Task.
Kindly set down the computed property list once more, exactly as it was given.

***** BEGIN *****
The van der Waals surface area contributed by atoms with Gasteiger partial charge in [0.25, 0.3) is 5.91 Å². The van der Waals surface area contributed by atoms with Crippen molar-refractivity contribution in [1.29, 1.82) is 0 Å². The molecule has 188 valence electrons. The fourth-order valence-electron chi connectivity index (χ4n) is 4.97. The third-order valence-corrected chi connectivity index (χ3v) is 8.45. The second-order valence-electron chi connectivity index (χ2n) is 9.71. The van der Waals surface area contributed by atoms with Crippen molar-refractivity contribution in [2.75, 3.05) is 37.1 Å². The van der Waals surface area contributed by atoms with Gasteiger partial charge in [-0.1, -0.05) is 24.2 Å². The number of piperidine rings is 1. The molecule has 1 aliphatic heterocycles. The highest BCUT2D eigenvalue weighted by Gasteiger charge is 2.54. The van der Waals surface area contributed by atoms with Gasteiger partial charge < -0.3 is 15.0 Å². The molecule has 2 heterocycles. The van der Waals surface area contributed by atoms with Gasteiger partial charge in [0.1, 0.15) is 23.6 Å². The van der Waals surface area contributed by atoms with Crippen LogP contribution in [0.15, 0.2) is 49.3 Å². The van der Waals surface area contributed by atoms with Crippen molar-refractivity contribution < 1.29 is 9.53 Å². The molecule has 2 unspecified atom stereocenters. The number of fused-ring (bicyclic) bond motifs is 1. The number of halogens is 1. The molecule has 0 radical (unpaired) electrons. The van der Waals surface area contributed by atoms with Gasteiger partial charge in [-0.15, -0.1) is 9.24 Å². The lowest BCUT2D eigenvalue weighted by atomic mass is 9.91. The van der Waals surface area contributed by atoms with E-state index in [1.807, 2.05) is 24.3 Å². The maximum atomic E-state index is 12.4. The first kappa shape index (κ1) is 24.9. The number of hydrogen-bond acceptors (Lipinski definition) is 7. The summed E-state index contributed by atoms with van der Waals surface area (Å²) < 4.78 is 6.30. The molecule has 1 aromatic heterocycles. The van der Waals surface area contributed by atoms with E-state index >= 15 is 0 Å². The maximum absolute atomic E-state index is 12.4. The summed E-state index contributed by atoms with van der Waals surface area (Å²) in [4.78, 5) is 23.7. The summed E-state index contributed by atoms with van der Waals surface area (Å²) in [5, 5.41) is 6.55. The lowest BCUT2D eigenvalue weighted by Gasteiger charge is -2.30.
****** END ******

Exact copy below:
The van der Waals surface area contributed by atoms with Gasteiger partial charge in [0.25, 0.3) is 5.91 Å². The van der Waals surface area contributed by atoms with Crippen molar-refractivity contribution in [1.29, 1.82) is 0 Å². The molecule has 188 valence electrons. The fourth-order valence-electron chi connectivity index (χ4n) is 4.97. The third-order valence-corrected chi connectivity index (χ3v) is 8.45. The second-order valence-electron chi connectivity index (χ2n) is 9.71. The van der Waals surface area contributed by atoms with Crippen molar-refractivity contribution in [2.75, 3.05) is 37.1 Å². The van der Waals surface area contributed by atoms with Gasteiger partial charge in [-0.1, -0.05) is 24.2 Å². The number of piperidine rings is 1. The molecule has 1 aliphatic heterocycles. The highest BCUT2D eigenvalue weighted by Gasteiger charge is 2.54. The van der Waals surface area contributed by atoms with Gasteiger partial charge < -0.3 is 15.0 Å². The molecule has 2 heterocycles. The van der Waals surface area contributed by atoms with Gasteiger partial charge in [0.1, 0.15) is 23.6 Å². The van der Waals surface area contributed by atoms with Crippen LogP contribution in [0.15, 0.2) is 49.3 Å². The van der Waals surface area contributed by atoms with Crippen molar-refractivity contribution < 1.29 is 9.53 Å². The molecule has 2 unspecified atom stereocenters. The number of fused-ring (bicyclic) bond motifs is 1. The number of halogens is 1. The molecule has 0 radical (unpaired) electrons. The van der Waals surface area contributed by atoms with Gasteiger partial charge in [-0.15, -0.1) is 9.24 Å². The lowest BCUT2D eigenvalue weighted by atomic mass is 9.91. The van der Waals surface area contributed by atoms with E-state index in [1.807, 2.05) is 24.3 Å². The maximum atomic E-state index is 12.4. The first kappa shape index (κ1) is 24.9. The number of hydrogen-bond acceptors (Lipinski definition) is 7. The summed E-state index contributed by atoms with van der Waals surface area (Å²) < 4.78 is 6.30. The molecule has 1 aromatic heterocycles. The van der Waals surface area contributed by atoms with E-state index >= 15 is 0 Å². The maximum absolute atomic E-state index is 12.4. The summed E-state index contributed by atoms with van der Waals surface area (Å²) in [4.78, 5) is 23.7. The summed E-state index contributed by atoms with van der Waals surface area (Å²) in [5, 5.41) is 6.55. The lowest BCUT2D eigenvalue weighted by Gasteiger charge is -2.30.